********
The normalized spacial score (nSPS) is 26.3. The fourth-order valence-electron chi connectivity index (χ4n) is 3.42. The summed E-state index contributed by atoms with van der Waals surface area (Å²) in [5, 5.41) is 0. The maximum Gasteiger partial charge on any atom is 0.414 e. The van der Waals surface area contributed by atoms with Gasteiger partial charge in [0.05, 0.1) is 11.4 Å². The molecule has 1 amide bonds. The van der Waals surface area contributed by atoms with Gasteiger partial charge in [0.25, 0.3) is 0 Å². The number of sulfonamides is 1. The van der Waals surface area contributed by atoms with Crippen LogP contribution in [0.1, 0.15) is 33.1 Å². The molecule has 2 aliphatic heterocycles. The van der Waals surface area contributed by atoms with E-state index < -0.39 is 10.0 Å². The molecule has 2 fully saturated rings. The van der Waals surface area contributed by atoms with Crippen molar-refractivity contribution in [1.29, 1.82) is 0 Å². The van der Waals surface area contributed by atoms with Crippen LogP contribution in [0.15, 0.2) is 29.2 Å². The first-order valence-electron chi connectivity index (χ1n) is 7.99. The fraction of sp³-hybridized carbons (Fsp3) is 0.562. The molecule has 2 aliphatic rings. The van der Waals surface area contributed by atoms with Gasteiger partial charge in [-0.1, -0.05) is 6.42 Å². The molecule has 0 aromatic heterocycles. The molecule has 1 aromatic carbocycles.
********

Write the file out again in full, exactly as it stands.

The normalized spacial score (nSPS) is 26.3. The fourth-order valence-electron chi connectivity index (χ4n) is 3.42. The summed E-state index contributed by atoms with van der Waals surface area (Å²) in [5, 5.41) is 0. The maximum Gasteiger partial charge on any atom is 0.414 e. The van der Waals surface area contributed by atoms with Gasteiger partial charge in [0.05, 0.1) is 11.4 Å². The molecule has 1 amide bonds. The van der Waals surface area contributed by atoms with Gasteiger partial charge in [0.25, 0.3) is 0 Å². The number of sulfonamides is 1. The van der Waals surface area contributed by atoms with Crippen LogP contribution in [0.1, 0.15) is 33.1 Å². The molecule has 2 aliphatic heterocycles. The van der Waals surface area contributed by atoms with E-state index < -0.39 is 10.0 Å². The molecule has 2 fully saturated rings. The van der Waals surface area contributed by atoms with Crippen molar-refractivity contribution in [1.29, 1.82) is 0 Å². The van der Waals surface area contributed by atoms with Crippen LogP contribution in [0.15, 0.2) is 29.2 Å². The first-order valence-electron chi connectivity index (χ1n) is 7.99. The fraction of sp³-hybridized carbons (Fsp3) is 0.562. The molecule has 2 aliphatic rings. The van der Waals surface area contributed by atoms with Gasteiger partial charge in [-0.1, -0.05) is 6.42 Å². The molecule has 0 aromatic heterocycles. The molecule has 1 aromatic carbocycles.